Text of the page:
Sports

From Trump to a former Dolphin, here’s what you’ll see during CBS’ Super Bowl pre-game

A Super Bowl history of Tom Brady and the Patriots dynasty

As the New England Patriots take on the Los Angeles Rams in the Super Bowl this Sunday, here's a look at how Tom Brady and the Patriots dynasty have done in Super Bowls since 2001.
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As the New England Patriots take on the Los Angeles Rams in the Super Bowl this Sunday, here's a look at how Tom Brady and the Patriots dynasty have done in Super Bowls since 2001.

Thought we already had reached the saturation point for Super Bowl pre-game programming?

Guess again.

CBS is planning 6 ½ hours of pre-game fare on Sunday, beginning at 11:30 a.m. with That Other PreGame show (the one featuring former Raiders executive Amy Trask and former NFL linebacker London Fletcher, among others).

That’s followed by an NFL Films retrospective on the NFL season at noon and CBS lead analyst Tony Romo’s behind-the-scenes look at his trip to the Super Bowl at 1 p.m.

Here’s what’s on tap for CBS’ NFL Today pre-game show at 2 p.m.:

Seattle quarterback Russell Wilson and Denver linebacker Von Miller will be guest analysts, and Joe Namath will appear on set for a segment.

President Donald Trump is being interviewed by CBS’ Margaret Brennan. The interview was taped Friday and will air on Face The Nation at 10:30 a.m. Sunday, with highlights of that interview then airing on the pre-game show at approximately 3:30 p.m.

Pre-game features include a piece on Super Bowl 3 between the Jets and Colts; a look at the host city of Atlanta and its role in the Civil Rights movement, including interviews with Bernice King, who is Martin Luther King’s daughter, and former civil rights activist, Atlanta mayor and United Nations ambassador Andrew Young.

Also planned: “Difference Makers,” a feature which chronicles key plays in recent Super Bowl history.

CBS’ most offbeat piece: a trip to the factory which has made Super Bowl footballs for decades.

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In another feature, Nate Burleson and Atlanta music producer Jermaine Dupri take a driving tour visiting some of the city’s famed music sites.

There’s the obligatory video diary, as CBS cameras followed Rams offensive tackle Andrew Whitworth and his family as he prepares for the Super Bowl.

There will be Rams features on former Dolphins defensive tackle Ndamukong Suh (including an interview with his friend, billionaire investor and philanthropist Warren Buffett), plus a Burleson interview with Rams coach Sean McVay and a Boomer Esiason interview with Rams quarterback Jared Goff.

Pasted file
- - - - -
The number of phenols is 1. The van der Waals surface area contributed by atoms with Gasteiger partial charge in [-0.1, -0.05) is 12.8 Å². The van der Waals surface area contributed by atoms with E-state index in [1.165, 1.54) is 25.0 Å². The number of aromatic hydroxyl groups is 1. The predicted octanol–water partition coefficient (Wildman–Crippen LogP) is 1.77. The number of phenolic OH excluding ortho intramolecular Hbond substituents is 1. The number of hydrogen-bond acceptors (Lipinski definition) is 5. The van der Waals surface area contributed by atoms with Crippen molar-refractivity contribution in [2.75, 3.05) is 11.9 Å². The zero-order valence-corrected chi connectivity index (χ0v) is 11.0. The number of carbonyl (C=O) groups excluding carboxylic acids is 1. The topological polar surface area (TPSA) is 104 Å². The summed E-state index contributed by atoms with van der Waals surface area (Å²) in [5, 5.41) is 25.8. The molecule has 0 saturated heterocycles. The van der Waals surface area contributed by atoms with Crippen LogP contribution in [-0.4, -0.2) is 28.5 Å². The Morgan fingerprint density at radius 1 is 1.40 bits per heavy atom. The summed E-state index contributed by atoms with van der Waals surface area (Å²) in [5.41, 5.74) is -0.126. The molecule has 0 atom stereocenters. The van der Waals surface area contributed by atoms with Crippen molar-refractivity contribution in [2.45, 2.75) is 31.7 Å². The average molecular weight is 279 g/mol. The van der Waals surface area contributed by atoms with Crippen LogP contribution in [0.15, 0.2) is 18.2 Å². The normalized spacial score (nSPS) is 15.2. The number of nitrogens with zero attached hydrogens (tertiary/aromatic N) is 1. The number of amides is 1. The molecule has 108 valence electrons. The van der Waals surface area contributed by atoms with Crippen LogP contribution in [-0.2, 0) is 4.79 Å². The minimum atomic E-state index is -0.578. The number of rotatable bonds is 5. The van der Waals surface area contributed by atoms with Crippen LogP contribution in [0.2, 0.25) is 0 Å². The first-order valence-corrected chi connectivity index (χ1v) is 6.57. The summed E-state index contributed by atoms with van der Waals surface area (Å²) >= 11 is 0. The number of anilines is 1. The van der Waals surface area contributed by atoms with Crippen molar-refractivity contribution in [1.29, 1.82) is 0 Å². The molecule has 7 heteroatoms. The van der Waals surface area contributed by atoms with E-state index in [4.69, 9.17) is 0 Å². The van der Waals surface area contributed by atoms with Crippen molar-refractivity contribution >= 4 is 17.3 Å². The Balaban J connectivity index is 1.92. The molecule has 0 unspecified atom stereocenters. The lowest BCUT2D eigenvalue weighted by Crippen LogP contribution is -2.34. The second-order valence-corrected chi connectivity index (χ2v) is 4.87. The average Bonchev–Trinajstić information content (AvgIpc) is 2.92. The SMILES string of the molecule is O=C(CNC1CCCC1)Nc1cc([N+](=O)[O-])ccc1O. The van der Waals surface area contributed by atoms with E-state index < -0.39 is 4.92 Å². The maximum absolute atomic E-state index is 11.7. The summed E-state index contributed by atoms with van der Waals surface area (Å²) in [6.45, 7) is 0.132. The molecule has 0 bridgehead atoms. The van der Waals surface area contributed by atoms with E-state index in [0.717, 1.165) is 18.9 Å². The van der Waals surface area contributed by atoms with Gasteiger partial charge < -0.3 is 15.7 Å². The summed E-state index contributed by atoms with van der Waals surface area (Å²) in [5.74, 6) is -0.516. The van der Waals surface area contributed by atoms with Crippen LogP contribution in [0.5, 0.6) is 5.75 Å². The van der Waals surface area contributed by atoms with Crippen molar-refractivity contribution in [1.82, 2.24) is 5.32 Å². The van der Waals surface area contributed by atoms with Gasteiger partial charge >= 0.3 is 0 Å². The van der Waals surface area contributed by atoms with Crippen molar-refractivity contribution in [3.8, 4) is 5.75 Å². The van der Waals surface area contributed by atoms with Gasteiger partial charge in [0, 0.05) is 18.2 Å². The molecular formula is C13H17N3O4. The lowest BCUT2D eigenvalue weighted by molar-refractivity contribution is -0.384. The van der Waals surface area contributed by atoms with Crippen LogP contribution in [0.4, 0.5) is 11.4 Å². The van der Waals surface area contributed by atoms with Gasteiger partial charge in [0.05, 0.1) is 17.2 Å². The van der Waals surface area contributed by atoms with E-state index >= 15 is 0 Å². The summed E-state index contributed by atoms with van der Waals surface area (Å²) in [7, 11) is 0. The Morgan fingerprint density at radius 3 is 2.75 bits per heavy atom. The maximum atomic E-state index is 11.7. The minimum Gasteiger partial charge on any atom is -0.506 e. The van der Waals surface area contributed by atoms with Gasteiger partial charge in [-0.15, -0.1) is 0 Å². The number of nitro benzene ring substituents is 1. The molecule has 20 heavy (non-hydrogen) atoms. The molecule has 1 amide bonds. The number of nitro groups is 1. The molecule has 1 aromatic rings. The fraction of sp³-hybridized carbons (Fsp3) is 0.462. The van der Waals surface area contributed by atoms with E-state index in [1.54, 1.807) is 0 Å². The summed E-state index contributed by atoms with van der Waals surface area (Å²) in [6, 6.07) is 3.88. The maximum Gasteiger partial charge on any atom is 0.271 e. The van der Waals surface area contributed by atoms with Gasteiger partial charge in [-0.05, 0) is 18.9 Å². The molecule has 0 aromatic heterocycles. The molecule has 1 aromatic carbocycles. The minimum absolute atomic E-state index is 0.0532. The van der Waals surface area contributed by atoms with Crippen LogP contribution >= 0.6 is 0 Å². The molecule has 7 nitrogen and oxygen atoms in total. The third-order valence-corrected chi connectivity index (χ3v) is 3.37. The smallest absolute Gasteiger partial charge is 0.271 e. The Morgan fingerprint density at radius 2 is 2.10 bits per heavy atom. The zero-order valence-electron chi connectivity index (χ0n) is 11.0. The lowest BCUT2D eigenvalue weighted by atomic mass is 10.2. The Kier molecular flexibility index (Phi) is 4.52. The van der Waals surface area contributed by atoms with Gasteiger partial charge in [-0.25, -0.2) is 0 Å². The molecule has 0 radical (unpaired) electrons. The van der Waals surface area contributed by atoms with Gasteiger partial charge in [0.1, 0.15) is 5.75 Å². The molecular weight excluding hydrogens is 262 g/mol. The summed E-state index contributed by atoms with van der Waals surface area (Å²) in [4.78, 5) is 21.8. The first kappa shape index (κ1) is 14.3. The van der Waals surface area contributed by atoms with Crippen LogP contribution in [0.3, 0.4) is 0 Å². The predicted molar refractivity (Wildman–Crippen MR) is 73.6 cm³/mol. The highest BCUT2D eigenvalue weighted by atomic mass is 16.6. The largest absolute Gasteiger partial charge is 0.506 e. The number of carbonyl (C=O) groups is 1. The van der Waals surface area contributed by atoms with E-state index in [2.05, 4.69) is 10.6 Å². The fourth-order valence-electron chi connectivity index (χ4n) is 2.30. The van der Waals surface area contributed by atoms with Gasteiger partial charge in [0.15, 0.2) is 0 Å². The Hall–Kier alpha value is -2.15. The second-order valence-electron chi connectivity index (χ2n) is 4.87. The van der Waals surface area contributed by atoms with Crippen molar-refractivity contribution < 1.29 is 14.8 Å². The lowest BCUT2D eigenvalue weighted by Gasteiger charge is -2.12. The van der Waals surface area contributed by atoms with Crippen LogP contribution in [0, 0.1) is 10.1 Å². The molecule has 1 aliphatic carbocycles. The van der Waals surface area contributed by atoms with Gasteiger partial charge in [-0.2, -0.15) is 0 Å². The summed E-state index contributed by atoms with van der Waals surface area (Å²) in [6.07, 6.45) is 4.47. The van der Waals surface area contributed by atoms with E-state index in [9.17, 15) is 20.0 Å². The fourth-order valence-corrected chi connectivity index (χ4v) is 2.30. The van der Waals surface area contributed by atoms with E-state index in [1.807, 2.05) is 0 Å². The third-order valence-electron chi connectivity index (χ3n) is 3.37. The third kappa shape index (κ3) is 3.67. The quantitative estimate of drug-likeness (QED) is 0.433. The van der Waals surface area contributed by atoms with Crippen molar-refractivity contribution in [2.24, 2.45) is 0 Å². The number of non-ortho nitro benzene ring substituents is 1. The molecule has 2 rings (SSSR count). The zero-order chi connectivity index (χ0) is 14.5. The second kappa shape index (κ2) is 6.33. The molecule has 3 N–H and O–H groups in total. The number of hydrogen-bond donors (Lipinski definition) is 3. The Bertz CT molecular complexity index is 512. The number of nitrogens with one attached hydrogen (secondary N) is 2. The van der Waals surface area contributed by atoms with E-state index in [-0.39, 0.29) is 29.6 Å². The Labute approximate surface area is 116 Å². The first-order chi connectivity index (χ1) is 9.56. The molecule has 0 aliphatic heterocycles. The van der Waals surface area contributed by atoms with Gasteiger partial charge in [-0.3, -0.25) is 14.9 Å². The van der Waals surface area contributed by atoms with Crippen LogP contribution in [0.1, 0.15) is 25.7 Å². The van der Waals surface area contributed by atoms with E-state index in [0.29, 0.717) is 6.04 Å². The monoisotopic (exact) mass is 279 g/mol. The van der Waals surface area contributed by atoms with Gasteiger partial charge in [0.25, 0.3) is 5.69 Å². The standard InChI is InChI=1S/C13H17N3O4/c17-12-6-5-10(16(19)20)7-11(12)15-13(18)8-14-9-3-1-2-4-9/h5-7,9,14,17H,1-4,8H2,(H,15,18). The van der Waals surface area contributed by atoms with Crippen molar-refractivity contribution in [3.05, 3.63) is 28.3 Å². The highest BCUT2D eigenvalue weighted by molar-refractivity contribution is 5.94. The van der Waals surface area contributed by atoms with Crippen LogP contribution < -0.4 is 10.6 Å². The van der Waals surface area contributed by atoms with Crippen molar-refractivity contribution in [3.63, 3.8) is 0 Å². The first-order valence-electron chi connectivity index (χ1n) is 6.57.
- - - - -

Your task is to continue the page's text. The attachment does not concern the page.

On the Patriots side, Romo will interview Tom Brady; Phil Simms and Bill Cowher interview coach Bill Belichick and CBS will have a feature on Patriots twin brothers Jason and Devin McCourty.

James Brown, Esiason, Simms, Cowher and Burleson host from one set. Ian Eagle will host on a second set.

THIS AND THAT

No analyst in recent history does a better job anticipating play calls than Romo, who will be working his first Super Bowl, alongside Jim Nantz.

“My partner had to have been, in his Cowboy days, some sort of sick film room guru who took the time that was needed to completely solve the puzzle,” Nantz said during a conference call Wednesday, reflecting on Romo’s excellent work anticipating plays in the Patriots-Chiefs AFC Championship Game. “He and Tom Brady are seeing the same thing. People think Tony is a fortune teller, but this isn’t guesswork and it isn’t psychic ability.”

Though Romo would probably be an excellent offensive coordinator, he’s happy announcing.

“I felt the energy, the stuff you love about the game; you feel that when you’re an analyst,” he said. “I never say never to anything … [but] I love where my life is. I’m sure, at some point, 25 years from now, you’ll want to do something competitive in that regard, but I feel very happy and comfortable. I like where I’m at. I really enjoy the schedule. I have three young boys. I have a wife. So, I don’t think about that right now at all. No.”

Something unique about the HBO “Real Sports piece this week on ESPN’s Adam Schefter: Both Schefter and the reporter on the piece — former Channel 10 sports anchor Jon Frankel — married women who lost their husbands during the 9/11 terrorist attacks.

Schefter said: “There are few things in life more satisfying than getting a big story. It’s like a drug. You become addicted to it. When I get a text about something that’s going on, my heart starts pounding. Pounding. Like, I could feel adrenaline through my body. And when you post it the number of retweets and likes becomes like a slot machine. The numbers just start goin’ crazy.”

There are re-airs of the show on HBO at 5 p.m. Saturday, 10:15 p.m Wednesday and 5:30 p.m. next Friday.

Couple quick media notes: As The New York Post reported in January, Bob Costas has quietly left NBC, largely because there weren’t enough assignments that interested him. He will continue to work for MLB Network, including calling about 20 MLB games a year… Per The Sporting News, former Ohio State coach Urban Meyer is expected to join Fox as a college football studio analyst.

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